Philadelphia is one of several that are going bad to get good. Call it the Oklahoma City method, call it tanking, call it “winless for Wiggins,” call it whatever you like — the fact is this is one of the deepest drafts in a decade next summer and teams will be finding ways to lose games and increase their lottery odds. Philadelphia made a smart call, not wanting to be a stagnant .500 team with Jrue Holiday, so they traded him to New Orleans for the potential of Nerlens Noel, who will miss at least a chunk of the season as he recovers from knee surgery. Philly has stockpiled picks and young players, but that will mean losses this season. And a high lottery pick. How does David Stern feel about this? Not thrilled he said at the Beyond Sports Summit last week when asked about Philly and the “winless for Wiggins” movement (as reported at Liberty Ballers and Philly.com).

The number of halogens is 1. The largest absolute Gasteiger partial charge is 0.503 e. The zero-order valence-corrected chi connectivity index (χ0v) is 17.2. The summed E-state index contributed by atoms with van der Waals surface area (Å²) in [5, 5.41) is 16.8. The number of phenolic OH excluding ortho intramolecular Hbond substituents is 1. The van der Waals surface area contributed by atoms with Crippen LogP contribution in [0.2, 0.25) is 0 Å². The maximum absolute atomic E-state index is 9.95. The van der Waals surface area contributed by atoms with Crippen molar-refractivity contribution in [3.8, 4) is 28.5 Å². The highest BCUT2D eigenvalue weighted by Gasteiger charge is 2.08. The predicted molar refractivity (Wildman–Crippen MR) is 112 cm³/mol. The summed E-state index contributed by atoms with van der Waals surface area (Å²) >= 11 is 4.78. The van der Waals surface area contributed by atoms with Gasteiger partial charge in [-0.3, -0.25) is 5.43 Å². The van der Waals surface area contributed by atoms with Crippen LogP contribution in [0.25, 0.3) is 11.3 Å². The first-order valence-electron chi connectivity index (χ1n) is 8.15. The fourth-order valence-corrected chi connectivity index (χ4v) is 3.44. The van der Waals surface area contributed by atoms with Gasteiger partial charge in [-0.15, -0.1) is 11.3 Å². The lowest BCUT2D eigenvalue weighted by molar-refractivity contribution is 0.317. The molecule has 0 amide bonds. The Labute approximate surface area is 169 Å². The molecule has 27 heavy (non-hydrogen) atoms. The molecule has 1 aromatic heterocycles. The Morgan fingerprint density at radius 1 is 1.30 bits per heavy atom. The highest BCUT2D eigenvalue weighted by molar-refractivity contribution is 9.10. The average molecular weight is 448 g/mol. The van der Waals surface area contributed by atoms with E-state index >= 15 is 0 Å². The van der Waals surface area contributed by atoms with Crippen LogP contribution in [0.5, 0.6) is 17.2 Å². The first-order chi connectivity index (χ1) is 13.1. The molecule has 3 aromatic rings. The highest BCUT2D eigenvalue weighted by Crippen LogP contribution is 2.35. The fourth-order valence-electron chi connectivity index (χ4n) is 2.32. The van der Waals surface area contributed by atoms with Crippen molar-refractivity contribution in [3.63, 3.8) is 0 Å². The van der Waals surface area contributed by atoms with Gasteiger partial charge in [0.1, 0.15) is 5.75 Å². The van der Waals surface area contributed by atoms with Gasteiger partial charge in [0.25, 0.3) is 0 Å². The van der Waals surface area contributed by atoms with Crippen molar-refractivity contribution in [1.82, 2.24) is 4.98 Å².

“That is so… small,” said Stern. “I hope they have a great season and don’t have the chance for the No. 1 pick.”
That’s the right thing to say. And Stern is right that even if you have the worst record in the league you have a 25 percent chance at the top pick — and 75 percent chance you don’t. Teams that have tanked in the past haven’t seen it work (Boston in 2007, for example). But in a draft with multiple potential franchise players, teams will take their chances.
The second half of this season tanking and what (if anything) the league should do about it will become a topic — one that will fall on Commissioner-in-waiting Adam Silver’s lap when he takes over Feb. 1. You’re going to hear a lot more about it. And saying it is small is not going to be enough for some fans, the problem is the answers are not simple nor is there a perfect solution. Have fun in the commissioner’s chair, Adam.